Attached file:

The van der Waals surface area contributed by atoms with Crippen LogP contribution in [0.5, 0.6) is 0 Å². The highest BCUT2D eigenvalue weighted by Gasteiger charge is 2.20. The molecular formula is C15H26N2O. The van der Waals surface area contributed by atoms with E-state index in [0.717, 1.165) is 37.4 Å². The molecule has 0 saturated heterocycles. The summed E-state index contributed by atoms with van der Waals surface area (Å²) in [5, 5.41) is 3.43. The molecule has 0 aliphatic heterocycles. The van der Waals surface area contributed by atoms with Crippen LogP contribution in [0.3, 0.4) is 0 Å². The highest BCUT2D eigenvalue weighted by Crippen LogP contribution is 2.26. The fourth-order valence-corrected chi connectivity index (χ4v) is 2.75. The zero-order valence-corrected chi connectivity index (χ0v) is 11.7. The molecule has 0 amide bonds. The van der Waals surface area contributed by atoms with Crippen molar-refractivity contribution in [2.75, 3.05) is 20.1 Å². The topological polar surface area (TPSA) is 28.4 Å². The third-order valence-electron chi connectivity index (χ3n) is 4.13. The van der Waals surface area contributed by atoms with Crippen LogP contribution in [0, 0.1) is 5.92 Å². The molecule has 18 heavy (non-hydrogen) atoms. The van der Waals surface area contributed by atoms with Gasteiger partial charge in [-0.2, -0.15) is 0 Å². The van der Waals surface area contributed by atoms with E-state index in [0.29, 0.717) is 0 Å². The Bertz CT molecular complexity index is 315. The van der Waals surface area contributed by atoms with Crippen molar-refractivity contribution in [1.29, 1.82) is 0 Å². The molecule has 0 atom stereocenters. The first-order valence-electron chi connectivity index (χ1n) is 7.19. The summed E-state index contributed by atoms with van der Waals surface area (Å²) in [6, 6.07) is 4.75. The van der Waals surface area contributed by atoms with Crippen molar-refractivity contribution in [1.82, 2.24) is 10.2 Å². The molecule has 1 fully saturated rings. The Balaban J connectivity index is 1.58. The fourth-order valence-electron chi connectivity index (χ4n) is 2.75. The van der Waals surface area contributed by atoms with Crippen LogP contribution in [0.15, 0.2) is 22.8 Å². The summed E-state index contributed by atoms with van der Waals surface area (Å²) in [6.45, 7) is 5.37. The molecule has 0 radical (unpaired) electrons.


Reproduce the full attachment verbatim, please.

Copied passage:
The van der Waals surface area contributed by atoms with Crippen LogP contribution in [0.5, 0.6) is 0 Å². The highest BCUT2D eigenvalue weighted by Gasteiger charge is 2.20. The molecular formula is C15H26N2O. The van der Waals surface area contributed by atoms with E-state index in [0.717, 1.165) is 37.4 Å². The molecule has 0 saturated heterocycles. The summed E-state index contributed by atoms with van der Waals surface area (Å²) in [5, 5.41) is 3.43. The molecule has 0 aliphatic heterocycles. The van der Waals surface area contributed by atoms with Crippen LogP contribution in [0.3, 0.4) is 0 Å². The highest BCUT2D eigenvalue weighted by Crippen LogP contribution is 2.26. The fourth-order valence-corrected chi connectivity index (χ4v) is 2.75. The zero-order valence-corrected chi connectivity index (χ0v) is 11.7. The molecule has 0 amide bonds. The van der Waals surface area contributed by atoms with Crippen molar-refractivity contribution in [2.75, 3.05) is 20.1 Å². The topological polar surface area (TPSA) is 28.4 Å². The third-order valence-electron chi connectivity index (χ3n) is 4.13. The van der Waals surface area contributed by atoms with Crippen LogP contribution in [0, 0.1) is 5.92 Å². The molecule has 18 heavy (non-hydrogen) atoms. The van der Waals surface area contributed by atoms with Gasteiger partial charge in [-0.2, -0.15) is 0 Å². The van der Waals surface area contributed by atoms with E-state index in [0.29, 0.717) is 0 Å². The Bertz CT molecular complexity index is 315. The van der Waals surface area contributed by atoms with Crippen molar-refractivity contribution in [1.29, 1.82) is 0 Å². The molecule has 0 atom stereocenters. The first-order valence-electron chi connectivity index (χ1n) is 7.19. The summed E-state index contributed by atoms with van der Waals surface area (Å²) in [6, 6.07) is 4.75. The van der Waals surface area contributed by atoms with Crippen molar-refractivity contribution in [1.82, 2.24) is 10.2 Å². The molecule has 1 fully saturated rings. The Balaban J connectivity index is 1.58. The fourth-order valence-electron chi connectivity index (χ4n) is 2.75. The van der Waals surface area contributed by atoms with Crippen LogP contribution in [0.15, 0.2) is 22.8 Å². The summed E-state index contributed by atoms with van der Waals surface area (Å²) in [6.45, 7) is 5.37. The molecule has 0 radical (unpaired) electrons.